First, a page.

Why Risk Screening For Heart Disease Is As Good As Crystal Ball Gazing

If weather forecasts were as reliable as cardiovascular risk prediction tools, meteorologists would miss two thirds of all hurricanes, expect rain for 8 out of 10 sunny days, and fail to see the parallels to fortune telling.    

When you are older than 35 and visit your doctor, there is a good chance he will evaluate your risk of suffering a heart attack or stroke over the next 10 years. The motivation behind this risk scoring is to prevent such an event while you still can. After all, these cardiovascular diseases are the number one causes of disability and death. In Europe alone 1.8 Million people die from it every year. In fact, they die prematurely, which means at an age younger than 75. [tweet this].

That's why, at first blush, it sounds reasonable to develop risk prediction scores to help doctors identify the high-risk patient whose asymptomatic state makes him blissfully unaware of being a walking time bomb. Forewarned is forearmed, or something like that the reasoning goes. But what if the forewarning part is as reliable as a six weeks weather forecast and the forearming as effective as the wish for world peace?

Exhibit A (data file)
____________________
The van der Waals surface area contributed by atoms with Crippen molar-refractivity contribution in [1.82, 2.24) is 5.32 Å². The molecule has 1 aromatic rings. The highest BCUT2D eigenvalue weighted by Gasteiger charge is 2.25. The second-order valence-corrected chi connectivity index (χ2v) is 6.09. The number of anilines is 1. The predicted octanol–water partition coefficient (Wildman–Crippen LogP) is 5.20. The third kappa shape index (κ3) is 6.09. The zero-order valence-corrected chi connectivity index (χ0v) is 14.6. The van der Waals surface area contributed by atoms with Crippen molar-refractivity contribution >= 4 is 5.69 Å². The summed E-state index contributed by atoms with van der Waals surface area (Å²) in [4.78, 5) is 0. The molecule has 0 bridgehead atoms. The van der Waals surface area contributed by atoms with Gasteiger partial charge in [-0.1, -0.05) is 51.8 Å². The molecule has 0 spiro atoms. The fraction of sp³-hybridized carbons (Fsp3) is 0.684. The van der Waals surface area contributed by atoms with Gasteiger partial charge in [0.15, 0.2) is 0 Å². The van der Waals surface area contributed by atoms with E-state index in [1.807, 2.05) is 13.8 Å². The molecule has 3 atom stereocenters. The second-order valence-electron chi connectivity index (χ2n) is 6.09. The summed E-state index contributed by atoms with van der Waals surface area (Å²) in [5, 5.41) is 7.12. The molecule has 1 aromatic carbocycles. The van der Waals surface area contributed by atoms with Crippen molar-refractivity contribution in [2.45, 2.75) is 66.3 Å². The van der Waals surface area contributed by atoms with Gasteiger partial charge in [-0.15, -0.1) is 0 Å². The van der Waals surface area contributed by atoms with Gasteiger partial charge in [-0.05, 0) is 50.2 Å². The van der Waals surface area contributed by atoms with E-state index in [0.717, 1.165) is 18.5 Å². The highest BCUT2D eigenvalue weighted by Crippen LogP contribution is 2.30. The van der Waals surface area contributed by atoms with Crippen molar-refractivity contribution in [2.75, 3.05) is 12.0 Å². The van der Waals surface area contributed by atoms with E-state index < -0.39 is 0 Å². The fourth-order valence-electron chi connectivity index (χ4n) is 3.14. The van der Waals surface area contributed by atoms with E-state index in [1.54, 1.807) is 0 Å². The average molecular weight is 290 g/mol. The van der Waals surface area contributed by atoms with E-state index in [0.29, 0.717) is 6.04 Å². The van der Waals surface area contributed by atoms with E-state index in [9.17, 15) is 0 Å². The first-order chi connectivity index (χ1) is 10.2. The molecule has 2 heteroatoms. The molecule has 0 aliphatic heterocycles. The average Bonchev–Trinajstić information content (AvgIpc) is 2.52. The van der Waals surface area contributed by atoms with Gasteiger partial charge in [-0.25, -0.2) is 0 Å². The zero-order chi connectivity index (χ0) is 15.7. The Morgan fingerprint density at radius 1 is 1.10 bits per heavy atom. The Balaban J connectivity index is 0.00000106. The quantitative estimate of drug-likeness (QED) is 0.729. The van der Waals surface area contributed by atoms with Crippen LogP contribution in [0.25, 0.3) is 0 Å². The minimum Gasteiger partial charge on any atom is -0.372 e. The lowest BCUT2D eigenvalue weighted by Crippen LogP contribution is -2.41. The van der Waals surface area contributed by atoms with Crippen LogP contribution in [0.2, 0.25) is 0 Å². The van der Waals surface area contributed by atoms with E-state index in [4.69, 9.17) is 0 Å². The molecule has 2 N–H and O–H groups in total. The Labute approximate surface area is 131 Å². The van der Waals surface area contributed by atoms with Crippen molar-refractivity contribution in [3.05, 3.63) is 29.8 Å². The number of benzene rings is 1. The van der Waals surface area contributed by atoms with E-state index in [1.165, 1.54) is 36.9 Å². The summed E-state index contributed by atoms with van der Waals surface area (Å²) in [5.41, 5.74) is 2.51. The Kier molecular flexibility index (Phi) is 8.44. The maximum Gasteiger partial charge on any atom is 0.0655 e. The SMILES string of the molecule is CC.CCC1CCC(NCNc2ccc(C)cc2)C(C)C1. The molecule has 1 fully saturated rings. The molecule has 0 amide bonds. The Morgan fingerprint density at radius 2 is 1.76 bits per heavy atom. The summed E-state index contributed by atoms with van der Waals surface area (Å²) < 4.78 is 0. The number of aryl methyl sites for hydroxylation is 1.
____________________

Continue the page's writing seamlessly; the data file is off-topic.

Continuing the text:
As with any medical technology, risk prediction tools should be judged by their ability to improve YOUR health outcome before they are used on YOU. While the latest publication about the UK QRISK score is an upbeat evaluation of its improved performance, it fails to convince me that using these tools actually makes sense [1]. 

Let's look at the data first: